In the ensuing backlash, the hands-on BBFC chief found himself backed defensively into a corner, uncharacteristically presenting the liberal case to media and MPs alike, even as he presided personally – indeed, very personally – over one of the most censorious periods that the country has ever seen.
Fans of horror, starved of genre material that had not been cut to ribbons, were driven underground for their allegedly harmful thrills, creating a criminalised community of like-minded gorehounds, many of whom have since become this nation’s best known genre filmmakers, writers and distributors, including West himself and his producer Marc Morris.
No matter what one’s views on the need or otherwise of a regulatory system for home releases, what these two documentaries demonstrate with jaw-dropping clarity is the catalogue of misconceptions, misrepresentations, malice and muddled thinking that went into creating and enforcing this era of censorship.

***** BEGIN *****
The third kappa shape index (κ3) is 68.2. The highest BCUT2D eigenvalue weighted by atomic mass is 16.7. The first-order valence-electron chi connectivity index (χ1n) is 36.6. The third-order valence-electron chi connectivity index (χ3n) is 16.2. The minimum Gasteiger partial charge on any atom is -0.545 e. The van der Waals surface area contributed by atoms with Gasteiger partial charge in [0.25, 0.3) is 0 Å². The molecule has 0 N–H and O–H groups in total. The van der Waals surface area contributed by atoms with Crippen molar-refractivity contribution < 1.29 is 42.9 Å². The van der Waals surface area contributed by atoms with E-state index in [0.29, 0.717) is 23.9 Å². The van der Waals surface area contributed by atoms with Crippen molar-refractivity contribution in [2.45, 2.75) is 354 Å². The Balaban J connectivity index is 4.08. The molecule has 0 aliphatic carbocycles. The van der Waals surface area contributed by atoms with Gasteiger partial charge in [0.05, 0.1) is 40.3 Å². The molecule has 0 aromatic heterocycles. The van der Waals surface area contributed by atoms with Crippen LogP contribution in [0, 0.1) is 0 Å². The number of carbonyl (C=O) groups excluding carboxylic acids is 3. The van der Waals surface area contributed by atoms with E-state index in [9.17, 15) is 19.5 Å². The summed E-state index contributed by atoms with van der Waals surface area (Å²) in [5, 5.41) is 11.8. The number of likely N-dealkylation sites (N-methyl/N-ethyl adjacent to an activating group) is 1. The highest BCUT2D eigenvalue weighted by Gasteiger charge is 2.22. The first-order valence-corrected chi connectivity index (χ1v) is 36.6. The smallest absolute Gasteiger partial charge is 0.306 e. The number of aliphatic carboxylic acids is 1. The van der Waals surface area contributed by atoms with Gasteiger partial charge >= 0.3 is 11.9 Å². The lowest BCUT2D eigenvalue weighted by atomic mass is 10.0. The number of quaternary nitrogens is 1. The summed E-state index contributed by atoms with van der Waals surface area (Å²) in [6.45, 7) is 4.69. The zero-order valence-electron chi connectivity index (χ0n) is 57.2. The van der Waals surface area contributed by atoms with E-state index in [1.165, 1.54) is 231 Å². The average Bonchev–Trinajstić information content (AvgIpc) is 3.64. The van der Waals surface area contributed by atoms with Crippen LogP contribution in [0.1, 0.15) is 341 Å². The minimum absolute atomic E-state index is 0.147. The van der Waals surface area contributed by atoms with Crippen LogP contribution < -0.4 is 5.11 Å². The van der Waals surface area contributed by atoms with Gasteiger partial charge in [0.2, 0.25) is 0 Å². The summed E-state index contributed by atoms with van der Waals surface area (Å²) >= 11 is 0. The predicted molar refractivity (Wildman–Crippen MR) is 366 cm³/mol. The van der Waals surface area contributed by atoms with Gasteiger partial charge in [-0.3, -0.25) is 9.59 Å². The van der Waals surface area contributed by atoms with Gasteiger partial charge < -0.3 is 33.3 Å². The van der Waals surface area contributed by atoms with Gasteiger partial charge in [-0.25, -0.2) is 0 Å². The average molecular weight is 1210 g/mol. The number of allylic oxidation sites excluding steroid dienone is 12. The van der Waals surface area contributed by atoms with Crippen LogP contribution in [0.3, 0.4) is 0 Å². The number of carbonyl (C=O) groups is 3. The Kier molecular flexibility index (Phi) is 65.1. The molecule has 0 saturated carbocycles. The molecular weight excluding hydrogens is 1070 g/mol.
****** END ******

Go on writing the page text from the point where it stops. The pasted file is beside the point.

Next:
Bright, who to this day believes that the ‘video nasties’ are ‘evil’, is seen in library footage expressing his conviction that the films affect not just younger viewers but “dogs as well.” Self-appointed voice of the Christian moral majority, and friend of Thatcher, Mary Whitehouse is shown declaring that she has never in fact seen any of the films that she so forcefully condemns. “I actually don’t need to see, visually, what I know is in this film,” she maintains.